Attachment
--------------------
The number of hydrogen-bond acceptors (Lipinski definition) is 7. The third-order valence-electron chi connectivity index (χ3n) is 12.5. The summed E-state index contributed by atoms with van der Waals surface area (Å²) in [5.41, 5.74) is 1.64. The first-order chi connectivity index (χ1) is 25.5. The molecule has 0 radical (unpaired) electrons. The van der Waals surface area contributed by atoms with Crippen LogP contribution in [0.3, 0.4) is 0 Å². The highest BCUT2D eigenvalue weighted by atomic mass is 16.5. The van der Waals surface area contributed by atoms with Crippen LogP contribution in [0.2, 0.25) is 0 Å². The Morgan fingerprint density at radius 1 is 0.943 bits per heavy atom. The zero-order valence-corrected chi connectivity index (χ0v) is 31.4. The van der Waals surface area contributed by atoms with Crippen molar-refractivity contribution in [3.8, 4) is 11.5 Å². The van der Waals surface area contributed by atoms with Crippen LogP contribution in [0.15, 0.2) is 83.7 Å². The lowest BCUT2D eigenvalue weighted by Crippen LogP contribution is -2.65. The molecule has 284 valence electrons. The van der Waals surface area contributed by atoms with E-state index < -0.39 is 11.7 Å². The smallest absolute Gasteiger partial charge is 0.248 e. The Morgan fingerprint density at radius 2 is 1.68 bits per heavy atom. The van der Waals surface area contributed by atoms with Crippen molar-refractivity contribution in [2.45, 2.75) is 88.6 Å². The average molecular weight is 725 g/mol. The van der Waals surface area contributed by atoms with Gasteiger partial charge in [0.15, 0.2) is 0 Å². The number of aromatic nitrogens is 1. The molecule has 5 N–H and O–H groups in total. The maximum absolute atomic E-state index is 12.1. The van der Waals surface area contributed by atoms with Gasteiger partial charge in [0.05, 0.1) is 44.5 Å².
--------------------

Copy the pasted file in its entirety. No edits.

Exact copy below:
The number of hydrogen-bond acceptors (Lipinski definition) is 7. The third-order valence-electron chi connectivity index (χ3n) is 12.5. The summed E-state index contributed by atoms with van der Waals surface area (Å²) in [5.41, 5.74) is 1.64. The first-order chi connectivity index (χ1) is 25.5. The molecule has 0 radical (unpaired) electrons. The van der Waals surface area contributed by atoms with Crippen LogP contribution in [0.3, 0.4) is 0 Å². The highest BCUT2D eigenvalue weighted by atomic mass is 16.5. The van der Waals surface area contributed by atoms with Crippen LogP contribution in [0.2, 0.25) is 0 Å². The Morgan fingerprint density at radius 1 is 0.943 bits per heavy atom. The zero-order valence-corrected chi connectivity index (χ0v) is 31.4. The van der Waals surface area contributed by atoms with Crippen molar-refractivity contribution in [3.8, 4) is 11.5 Å². The van der Waals surface area contributed by atoms with Crippen LogP contribution in [0.15, 0.2) is 83.7 Å². The lowest BCUT2D eigenvalue weighted by Crippen LogP contribution is -2.65. The molecule has 284 valence electrons. The van der Waals surface area contributed by atoms with E-state index < -0.39 is 11.7 Å². The smallest absolute Gasteiger partial charge is 0.248 e. The Morgan fingerprint density at radius 2 is 1.68 bits per heavy atom. The van der Waals surface area contributed by atoms with Crippen molar-refractivity contribution in [2.45, 2.75) is 88.6 Å². The average molecular weight is 725 g/mol. The van der Waals surface area contributed by atoms with Gasteiger partial charge in [0.15, 0.2) is 0 Å². The number of aromatic nitrogens is 1. The molecule has 5 N–H and O–H groups in total. The maximum absolute atomic E-state index is 12.1. The van der Waals surface area contributed by atoms with Gasteiger partial charge in [0.05, 0.1) is 44.5 Å².